COPENHAGEN: The two Nord Stream gas pipelines linking Russia and Europe have been hit by unexplained leaks, Scandinavian authorities said on Tuesday, raising suspicions of sabotage.
The pipelines have been at the center of geopolitical tensions in recent months as Russia cut gas supplies to Europe in suspected retaliation against Western sanctions following its invasion of Ukraine.
While the pipelines, which are operated by a consortium majority-owned by Russian gas giant Gazprom, are not currently in operation, they both still contain gas, but the environmental impact appeared limited so far.
One of the leaks on Nord Stream 1 occurred in the Danish economic zone and the other in its Swedish counterpart, while the Nord Stream 2 leak was in the Danish zone.
A leak was first reported on Nord Stream 2 on Monday.
“Authorities have now been informed that there have been another two leaks on Nord Stream 1, which likewise is not in operation, but contains gas,” Dan Jorgensen, head of the Danish Ministry of Climate, Energy and Utilities, told Agence France-Presse (AFP) in a statement on Tuesday. “It is too early to say anything about the causes of the incidents.”
The ministry has, however, called for “higher levels of preparedness in the electricity and gas sector” in the country, he said.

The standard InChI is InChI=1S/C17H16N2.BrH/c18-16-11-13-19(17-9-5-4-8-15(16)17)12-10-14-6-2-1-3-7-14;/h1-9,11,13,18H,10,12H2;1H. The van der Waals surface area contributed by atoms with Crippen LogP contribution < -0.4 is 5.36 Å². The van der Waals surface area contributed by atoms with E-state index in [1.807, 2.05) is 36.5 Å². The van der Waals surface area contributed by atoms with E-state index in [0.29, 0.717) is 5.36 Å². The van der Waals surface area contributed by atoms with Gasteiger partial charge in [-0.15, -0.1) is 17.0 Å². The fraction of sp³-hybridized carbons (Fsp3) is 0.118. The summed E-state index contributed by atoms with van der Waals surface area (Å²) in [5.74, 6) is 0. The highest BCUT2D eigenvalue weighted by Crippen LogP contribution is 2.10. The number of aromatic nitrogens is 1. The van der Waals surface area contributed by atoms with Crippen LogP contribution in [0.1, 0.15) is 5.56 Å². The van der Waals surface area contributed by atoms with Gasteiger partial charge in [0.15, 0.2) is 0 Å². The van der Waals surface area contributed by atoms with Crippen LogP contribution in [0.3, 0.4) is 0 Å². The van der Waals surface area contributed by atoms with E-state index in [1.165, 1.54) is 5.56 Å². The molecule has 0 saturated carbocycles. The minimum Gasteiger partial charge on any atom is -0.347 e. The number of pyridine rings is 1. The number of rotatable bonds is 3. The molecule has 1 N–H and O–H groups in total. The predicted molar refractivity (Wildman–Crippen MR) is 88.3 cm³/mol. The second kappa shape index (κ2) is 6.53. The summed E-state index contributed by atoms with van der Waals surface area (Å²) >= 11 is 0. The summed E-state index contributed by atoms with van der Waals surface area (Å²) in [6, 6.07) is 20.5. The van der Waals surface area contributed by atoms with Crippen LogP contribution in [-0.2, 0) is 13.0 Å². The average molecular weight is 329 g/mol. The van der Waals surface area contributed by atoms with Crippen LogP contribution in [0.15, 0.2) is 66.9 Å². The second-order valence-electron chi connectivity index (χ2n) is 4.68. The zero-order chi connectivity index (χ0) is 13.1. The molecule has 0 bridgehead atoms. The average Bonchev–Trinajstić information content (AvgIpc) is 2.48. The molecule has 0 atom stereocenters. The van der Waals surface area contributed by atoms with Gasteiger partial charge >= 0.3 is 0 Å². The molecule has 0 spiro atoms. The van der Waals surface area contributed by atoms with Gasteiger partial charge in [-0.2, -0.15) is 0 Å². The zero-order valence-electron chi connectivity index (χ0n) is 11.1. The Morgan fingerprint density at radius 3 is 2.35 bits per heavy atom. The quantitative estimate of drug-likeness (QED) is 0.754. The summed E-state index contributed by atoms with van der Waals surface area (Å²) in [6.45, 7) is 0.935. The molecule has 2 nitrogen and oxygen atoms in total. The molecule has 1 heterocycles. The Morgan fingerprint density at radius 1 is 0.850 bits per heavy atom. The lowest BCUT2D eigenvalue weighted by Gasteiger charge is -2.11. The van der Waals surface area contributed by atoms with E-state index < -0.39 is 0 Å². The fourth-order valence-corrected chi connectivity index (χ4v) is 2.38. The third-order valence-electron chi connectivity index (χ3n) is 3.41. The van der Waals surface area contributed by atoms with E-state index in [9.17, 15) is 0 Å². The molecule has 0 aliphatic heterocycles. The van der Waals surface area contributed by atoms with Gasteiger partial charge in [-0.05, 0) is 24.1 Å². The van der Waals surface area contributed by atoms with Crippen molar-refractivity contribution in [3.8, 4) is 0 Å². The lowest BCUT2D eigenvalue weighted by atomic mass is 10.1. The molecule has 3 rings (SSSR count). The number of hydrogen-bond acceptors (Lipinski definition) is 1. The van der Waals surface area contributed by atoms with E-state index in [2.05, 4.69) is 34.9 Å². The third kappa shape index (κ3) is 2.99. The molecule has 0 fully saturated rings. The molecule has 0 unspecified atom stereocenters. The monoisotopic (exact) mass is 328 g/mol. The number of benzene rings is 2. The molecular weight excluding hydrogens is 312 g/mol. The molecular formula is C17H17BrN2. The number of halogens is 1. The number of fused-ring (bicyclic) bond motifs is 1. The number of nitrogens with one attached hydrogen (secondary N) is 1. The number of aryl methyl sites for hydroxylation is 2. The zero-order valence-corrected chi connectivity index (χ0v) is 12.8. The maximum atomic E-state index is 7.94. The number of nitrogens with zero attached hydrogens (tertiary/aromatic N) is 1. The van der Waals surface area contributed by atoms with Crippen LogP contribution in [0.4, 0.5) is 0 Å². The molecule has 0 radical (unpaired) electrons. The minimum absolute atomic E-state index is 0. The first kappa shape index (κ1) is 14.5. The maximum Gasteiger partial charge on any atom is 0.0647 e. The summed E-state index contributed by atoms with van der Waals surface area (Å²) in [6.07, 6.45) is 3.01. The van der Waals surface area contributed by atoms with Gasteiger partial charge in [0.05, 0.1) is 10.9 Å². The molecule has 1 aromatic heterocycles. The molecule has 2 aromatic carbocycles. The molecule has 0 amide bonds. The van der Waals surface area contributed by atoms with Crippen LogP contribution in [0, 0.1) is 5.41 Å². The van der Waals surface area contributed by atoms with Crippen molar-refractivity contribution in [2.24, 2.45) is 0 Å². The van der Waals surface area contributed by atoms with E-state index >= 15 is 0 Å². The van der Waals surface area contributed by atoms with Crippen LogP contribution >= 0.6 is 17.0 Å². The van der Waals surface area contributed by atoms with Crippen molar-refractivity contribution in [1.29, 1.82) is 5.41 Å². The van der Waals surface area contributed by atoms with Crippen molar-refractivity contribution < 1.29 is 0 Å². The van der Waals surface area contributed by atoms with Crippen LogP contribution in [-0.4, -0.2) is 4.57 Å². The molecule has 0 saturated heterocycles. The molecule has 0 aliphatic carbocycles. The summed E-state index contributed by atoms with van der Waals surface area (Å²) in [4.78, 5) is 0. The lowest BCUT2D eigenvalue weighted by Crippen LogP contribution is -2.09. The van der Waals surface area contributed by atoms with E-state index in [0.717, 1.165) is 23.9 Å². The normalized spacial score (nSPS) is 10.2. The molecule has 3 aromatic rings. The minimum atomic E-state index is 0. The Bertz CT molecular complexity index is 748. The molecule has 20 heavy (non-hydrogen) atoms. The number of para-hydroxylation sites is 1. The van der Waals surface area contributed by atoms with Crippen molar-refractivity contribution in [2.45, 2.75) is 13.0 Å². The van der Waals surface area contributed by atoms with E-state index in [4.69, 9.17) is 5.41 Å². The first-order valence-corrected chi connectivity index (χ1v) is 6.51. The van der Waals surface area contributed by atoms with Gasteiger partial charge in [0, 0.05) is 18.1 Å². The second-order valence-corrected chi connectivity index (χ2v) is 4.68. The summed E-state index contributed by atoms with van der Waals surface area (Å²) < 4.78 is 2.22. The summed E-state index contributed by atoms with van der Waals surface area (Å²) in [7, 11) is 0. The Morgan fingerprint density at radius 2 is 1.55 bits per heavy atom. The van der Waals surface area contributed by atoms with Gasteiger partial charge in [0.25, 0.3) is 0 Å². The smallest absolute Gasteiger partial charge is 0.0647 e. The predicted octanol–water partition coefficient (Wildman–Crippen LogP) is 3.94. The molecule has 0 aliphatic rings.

Russia said it was “extremely concerned” about the situation.
Asked by reporters whether it could be an act of sabotage, Kremlin spokesman Dmitry Peskov said that, at the moment, “it is impossible to exclude any option.”
The Danish Energy Agency said only the area where the gas plume was located would be affected by the leak, but methane escaping into the atmosphere has a “climate-damaging effect,” the Ritzau news agency said.
“Gas pipeline leaks are extremely rare, and we therefore see a reason to increase the level of preparedness following the incidents we have witnessed over the past 24 hours,” agency director Kristoffer Bottzauw said in a statement.
“We want to ensure thorough monitoring of Denmark's critical infrastructure in order to strengthen security of supply in the future,” he added.
Ola Westberg, spokesman for the Swedish Energy Agency, told AFP that no decision was taken yet and that they “were in dialogue with Denmark.”
Built in parallel to Nord Stream 1, Nord Stream 2 was intended to double the capacity for Russian gas imports to Germany.
But Berlin blocked the just-completed Nord Stream 2 days before the war in Ukraine began.
Germany, which has been highly dependent on imports of fossil fuels from Russia to meet its energy needs, has since come under acute stress as Moscow has dwindled supplies.
Gazprom progressively reduced the volumes of gas being delivered via Nord Stream 1 until it shut the pipeline completely at the end of August, blaming Western sanctions for the delay of necessary repairs to the pipeline.
Meanwhile, German daily Tagesspiegel reported that “the Nord Stream pipelines may have been damaged by targeted attacks and leaked as a result.”
A source1 close to the government and relevant authorities was quoted in the newspaper as saying: “Everything speaks against a coincidence. We cannot imagine a scenario that is not a targeted attack.”
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